CIA Ramps Up Presence at FBI Offices
by John J. Lumpkin, Associated Press, 23 October 2002
WASHINGTON (AP) - The CIA is increasing its presence at FBI field offices by assigning intelligence officers to domestic anti-terrorism teams, officials said Wednesday.
The goal is to have at least one CIA officer at each of the 56 FBI field offices in the United States, a U.S. intelligence official said. The officers are being drawn from both the agency's analytical and operational branches.
They serve as conduits of information, providing the FBI and local police distilled intelligence that the CIA and other services have collected overseas, officials said. At the same time, information gathered by local law enforcement on potential terrorist activities is sent to CIA headquarters.
"This increased cooperation is crucial in the fight against terrorism, and the role of the agency is to provide intelligence information to law enforcement authorities," said CIA spokesman Mark Mansfield.
The practice, which started on a small scale before Sept. 11, follows an FBI effort to station more of its agents on CIA territory: overseas. For several years, the FBI has assigning agents as legal attaches to U.S. embassies, the traditional home of clandestine CIA officers.
The CIA officers at the FBI field offices will not be employed in the field, officials said. As a foreign intelligence agency, the CIA has been severely restricted in what it can do inside the United States since the mid-1970s, when Congress enacted reforms to prevent the agency from spying on Americans.
The expanded CIA domestic counterterrorism effort is separate from a second, more secretive CIA operation in several U.S. cities. At these, intelligence officers interview American businessmen and scholars returning from overseas and try to recruit sources among foreigners who are returning to their home countries.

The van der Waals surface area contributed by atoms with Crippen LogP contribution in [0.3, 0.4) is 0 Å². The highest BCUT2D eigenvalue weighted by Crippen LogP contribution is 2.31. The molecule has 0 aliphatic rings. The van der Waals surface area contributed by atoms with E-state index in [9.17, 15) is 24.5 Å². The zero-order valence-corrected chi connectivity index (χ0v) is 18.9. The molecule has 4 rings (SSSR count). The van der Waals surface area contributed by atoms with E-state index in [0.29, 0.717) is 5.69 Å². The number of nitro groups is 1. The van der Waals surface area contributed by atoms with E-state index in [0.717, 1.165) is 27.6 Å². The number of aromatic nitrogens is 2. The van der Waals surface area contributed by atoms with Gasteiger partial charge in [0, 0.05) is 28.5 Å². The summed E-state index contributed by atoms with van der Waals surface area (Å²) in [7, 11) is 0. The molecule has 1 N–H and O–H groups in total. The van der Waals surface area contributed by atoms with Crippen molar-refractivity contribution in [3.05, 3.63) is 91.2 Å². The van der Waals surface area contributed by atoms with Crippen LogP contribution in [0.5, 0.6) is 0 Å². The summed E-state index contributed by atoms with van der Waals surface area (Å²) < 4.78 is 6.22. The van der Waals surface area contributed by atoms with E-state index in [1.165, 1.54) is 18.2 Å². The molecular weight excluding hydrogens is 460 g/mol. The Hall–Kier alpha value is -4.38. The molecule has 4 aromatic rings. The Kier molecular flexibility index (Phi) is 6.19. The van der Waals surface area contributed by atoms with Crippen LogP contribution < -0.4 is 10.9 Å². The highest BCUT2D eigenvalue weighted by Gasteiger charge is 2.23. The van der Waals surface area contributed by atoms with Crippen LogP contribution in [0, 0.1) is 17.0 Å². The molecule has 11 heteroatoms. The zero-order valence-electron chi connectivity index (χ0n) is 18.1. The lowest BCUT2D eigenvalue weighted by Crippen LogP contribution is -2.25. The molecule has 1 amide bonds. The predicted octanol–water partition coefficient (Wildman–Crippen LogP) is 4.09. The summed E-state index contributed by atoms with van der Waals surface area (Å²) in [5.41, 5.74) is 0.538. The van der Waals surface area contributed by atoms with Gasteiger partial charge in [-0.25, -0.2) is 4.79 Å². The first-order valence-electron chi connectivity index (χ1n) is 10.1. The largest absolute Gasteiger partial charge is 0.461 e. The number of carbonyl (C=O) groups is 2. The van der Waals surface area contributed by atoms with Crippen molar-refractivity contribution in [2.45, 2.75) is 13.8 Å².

One such CIA office was at the World Trade Center when it was destroyed by terrorists during the Sept. 11 attacks, but no agency personnel were killed. The CIA is also believed to be expanding its operations at several of these domestic offices. The CIA and FBI came under fire for not cooperating on terrorism matters, particularly before the attacks. Since Sept. 11, some critics have called for a new emphasis on domestic intelligence-gathering, using a system similar to that employed by the British intelligence services. Others, however, fear a domestic spying effort will ultimately erode Americans' civil liberties. In recent congressional hearings on the Sept. 11 attacks, the directors of the FBI and CIA both said their agencies have improved cooperation.
"We are also working to extend the good cooperation we have built between our chiefs of station and legal attaches overseas to a system of cooperation between CIA and FBI field offices in the United States," CIA Director George J. Tenet said.
The agencies also share counterterrorism officers between their respective headquarters.
Copyright © 2002 Associated Press
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